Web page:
ESPRIT DE CORE: Teachers reach for an old student trick today to win over voters. Educators and other school boosters are rolling a giant apple into Thousand Oaks to grab some attention for Proposition 1B. The June 7 ballot measure would offer $1 billion in bonds to pay for new school construction. Standing 10 feet tall and 12 feet wide, the red apple arrives by flatbed truck. . . . It’ll be the centerpiece of an afternoon rally at Thousand Oaks High before heading north on its statewide tour.
TRAPPING TOURISTS: While Ventura casts for tourists with its newly refurbished pier, Oxnard trumpets its July jazz and blues festival to attract visitors. . . . As summer fast approaches, hotels, restaurants and other tourist-dependent businesses are gearing up for their busiest season in years (Valley Business, Page 11). . . . Ventura hotels did unusually well in January and February, normally the slow period. And the city’s tourism office predicts more than 1 1/2 million people will visit county beach communities before Labor Day.
TIME TO HOWL: He’s on the road, again. But this time, poet Allen Ginsberg hits the highway without his beatnik buddies. . . . Today, the 67-year-old makes a pit stop at the Ventura Bookstore from 11:30 a.m. to 1 p.m. to sign copies of his latest book of poems: “Cosmopolitan Greetings, 1986-1992.” Judging from the picture on the jacket, the balding, bespectacled bard looks more like an English professor these days than a Beat Generation visionary or bearded, love-beaded ‘60s guru.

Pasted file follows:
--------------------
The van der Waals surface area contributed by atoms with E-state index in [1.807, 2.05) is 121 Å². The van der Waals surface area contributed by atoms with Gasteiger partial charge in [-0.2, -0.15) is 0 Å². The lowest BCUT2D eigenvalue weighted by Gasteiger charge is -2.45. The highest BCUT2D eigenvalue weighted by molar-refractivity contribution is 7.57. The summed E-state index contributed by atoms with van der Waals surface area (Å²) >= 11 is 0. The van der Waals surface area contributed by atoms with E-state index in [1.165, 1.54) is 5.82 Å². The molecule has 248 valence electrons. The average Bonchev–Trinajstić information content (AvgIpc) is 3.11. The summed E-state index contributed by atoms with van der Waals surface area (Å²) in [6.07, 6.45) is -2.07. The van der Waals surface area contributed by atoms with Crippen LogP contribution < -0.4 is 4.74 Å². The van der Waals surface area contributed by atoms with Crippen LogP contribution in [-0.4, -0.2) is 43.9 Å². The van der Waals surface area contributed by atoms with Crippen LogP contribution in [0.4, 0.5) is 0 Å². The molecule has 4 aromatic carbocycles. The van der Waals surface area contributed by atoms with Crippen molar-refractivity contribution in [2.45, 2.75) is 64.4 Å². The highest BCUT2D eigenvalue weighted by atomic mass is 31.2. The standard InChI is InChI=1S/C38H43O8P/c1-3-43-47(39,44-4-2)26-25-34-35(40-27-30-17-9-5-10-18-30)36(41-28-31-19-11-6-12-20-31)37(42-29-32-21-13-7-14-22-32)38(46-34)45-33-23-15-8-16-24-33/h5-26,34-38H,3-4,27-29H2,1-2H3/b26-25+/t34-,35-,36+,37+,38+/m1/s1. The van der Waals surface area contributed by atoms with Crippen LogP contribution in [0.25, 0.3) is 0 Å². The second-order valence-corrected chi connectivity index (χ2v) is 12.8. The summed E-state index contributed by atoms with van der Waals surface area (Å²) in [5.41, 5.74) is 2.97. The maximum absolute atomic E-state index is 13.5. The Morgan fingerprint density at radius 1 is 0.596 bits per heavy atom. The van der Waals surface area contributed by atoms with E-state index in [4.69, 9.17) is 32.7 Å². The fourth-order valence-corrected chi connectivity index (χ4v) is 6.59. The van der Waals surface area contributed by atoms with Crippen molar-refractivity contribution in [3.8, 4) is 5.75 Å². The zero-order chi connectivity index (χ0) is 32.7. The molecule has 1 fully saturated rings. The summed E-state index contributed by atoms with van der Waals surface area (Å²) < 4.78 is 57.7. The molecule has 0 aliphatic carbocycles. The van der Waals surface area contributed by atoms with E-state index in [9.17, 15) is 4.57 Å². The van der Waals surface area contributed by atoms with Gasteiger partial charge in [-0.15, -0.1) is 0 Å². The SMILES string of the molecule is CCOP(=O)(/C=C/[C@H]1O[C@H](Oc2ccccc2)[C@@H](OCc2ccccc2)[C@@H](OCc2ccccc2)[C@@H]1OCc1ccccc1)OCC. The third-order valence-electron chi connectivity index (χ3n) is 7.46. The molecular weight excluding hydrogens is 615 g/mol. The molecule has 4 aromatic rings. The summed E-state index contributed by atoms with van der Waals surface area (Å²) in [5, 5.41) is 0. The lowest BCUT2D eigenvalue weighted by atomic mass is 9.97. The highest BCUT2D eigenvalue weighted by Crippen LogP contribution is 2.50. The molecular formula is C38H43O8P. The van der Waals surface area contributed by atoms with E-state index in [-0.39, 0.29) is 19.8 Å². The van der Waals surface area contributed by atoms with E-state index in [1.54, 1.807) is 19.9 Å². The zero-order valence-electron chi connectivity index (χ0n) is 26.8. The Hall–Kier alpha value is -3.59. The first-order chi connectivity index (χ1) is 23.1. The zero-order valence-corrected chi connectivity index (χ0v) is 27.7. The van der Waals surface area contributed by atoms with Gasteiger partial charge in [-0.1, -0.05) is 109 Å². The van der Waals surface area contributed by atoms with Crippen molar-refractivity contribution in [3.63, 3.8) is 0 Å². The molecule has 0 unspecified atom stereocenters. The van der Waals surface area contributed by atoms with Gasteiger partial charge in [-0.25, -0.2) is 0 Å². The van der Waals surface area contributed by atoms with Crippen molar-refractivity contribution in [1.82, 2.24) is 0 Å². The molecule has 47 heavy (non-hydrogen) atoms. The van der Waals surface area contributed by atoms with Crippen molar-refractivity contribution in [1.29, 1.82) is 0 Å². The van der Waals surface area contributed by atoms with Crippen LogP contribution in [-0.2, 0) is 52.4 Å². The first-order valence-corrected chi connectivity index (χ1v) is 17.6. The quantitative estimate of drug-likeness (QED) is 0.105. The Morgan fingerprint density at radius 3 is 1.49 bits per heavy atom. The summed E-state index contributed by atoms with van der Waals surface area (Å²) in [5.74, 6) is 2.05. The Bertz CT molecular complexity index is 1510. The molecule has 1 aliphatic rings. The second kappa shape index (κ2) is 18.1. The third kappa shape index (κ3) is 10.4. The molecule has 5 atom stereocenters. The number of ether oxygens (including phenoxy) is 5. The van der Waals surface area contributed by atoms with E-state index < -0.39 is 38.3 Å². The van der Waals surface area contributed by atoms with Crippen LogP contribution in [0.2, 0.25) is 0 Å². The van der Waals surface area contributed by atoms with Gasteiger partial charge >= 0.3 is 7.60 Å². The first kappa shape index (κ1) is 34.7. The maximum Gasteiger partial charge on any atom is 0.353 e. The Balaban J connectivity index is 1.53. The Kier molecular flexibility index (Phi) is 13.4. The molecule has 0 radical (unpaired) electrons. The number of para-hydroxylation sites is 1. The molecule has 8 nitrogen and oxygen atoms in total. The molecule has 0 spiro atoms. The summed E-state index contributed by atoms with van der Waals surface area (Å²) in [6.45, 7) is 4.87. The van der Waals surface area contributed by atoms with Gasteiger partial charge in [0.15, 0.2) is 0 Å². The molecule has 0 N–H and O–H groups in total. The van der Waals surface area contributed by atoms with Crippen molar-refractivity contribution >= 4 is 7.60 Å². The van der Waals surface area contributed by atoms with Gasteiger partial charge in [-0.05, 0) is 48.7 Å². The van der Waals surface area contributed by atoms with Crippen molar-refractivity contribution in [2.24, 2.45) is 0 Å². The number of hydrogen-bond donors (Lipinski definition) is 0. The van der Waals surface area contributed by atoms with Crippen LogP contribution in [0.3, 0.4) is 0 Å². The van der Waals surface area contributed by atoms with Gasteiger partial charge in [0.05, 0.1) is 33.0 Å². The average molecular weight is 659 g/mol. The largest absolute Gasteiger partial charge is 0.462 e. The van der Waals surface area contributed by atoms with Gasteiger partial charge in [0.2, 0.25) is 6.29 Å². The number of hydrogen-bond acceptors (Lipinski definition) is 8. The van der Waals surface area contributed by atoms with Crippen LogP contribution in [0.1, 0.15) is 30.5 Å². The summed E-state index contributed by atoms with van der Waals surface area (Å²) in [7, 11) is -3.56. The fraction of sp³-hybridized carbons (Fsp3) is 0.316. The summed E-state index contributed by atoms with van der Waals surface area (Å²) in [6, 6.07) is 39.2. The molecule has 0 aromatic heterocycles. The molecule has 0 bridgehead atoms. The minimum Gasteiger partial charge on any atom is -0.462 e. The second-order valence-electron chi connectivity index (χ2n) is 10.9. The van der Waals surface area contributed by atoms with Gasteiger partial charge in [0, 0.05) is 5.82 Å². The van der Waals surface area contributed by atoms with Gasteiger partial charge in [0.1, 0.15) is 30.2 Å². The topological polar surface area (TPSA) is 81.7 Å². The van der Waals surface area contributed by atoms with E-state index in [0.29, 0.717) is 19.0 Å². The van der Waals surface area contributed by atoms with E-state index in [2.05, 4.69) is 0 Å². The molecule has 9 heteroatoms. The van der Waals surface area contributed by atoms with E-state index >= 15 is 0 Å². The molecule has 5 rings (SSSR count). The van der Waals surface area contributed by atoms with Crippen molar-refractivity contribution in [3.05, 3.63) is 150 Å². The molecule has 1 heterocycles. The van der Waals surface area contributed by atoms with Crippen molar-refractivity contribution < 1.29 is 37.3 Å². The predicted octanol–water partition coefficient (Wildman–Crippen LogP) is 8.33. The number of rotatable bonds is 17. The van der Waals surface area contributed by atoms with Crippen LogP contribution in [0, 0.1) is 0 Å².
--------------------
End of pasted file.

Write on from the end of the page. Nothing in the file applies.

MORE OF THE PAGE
TECH HIGH: In a room that once housed wood-shop classes, saws have been replaced by software. . . . The Technology Lab at Sequoia Middle School in Thousand Oaks (B4) is outfitted with four kinds of computers and a dozen workstations, offering the latest link to high-tech careers. “The new tools are not the hammer and the bench vise. It’s a keyboard, a mouse, a monitor, a robotic arm,” said Richard Nicholson, president of a statewide trade association. “The tools have changed, so we just need to change with the times.”